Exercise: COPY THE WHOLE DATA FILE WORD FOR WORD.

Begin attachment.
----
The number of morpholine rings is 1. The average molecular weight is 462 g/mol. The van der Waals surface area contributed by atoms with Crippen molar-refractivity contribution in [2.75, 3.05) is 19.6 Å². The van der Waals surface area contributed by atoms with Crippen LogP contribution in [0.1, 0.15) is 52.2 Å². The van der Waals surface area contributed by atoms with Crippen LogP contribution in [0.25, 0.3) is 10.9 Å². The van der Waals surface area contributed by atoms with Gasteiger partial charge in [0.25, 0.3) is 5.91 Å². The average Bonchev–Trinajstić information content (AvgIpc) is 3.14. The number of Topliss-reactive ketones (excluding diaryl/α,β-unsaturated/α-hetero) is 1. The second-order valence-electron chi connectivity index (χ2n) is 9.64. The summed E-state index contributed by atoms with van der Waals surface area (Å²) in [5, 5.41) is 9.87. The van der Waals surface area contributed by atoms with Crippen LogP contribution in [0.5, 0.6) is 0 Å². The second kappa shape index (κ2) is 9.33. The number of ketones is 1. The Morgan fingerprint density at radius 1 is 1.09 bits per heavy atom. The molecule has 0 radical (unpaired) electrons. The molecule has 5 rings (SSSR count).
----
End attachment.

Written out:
The number of morpholine rings is 1. The average molecular weight is 462 g/mol. The van der Waals surface area contributed by atoms with Crippen molar-refractivity contribution in [2.75, 3.05) is 19.6 Å². The van der Waals surface area contributed by atoms with Crippen LogP contribution in [0.1, 0.15) is 52.2 Å². The van der Waals surface area contributed by atoms with Crippen LogP contribution in [0.25, 0.3) is 10.9 Å². The van der Waals surface area contributed by atoms with Gasteiger partial charge in [0.25, 0.3) is 5.91 Å². The average Bonchev–Trinajstić information content (AvgIpc) is 3.14. The number of Topliss-reactive ketones (excluding diaryl/α,β-unsaturated/α-hetero) is 1. The second-order valence-electron chi connectivity index (χ2n) is 9.64. The summed E-state index contributed by atoms with van der Waals surface area (Å²) in [5, 5.41) is 9.87. The van der Waals surface area contributed by atoms with Crippen LogP contribution in [0.5, 0.6) is 0 Å². The second kappa shape index (κ2) is 9.33. The number of ketones is 1. The Morgan fingerprint density at radius 1 is 1.09 bits per heavy atom. The molecule has 0 radical (unpaired) electrons. The molecule has 5 rings (SSSR count).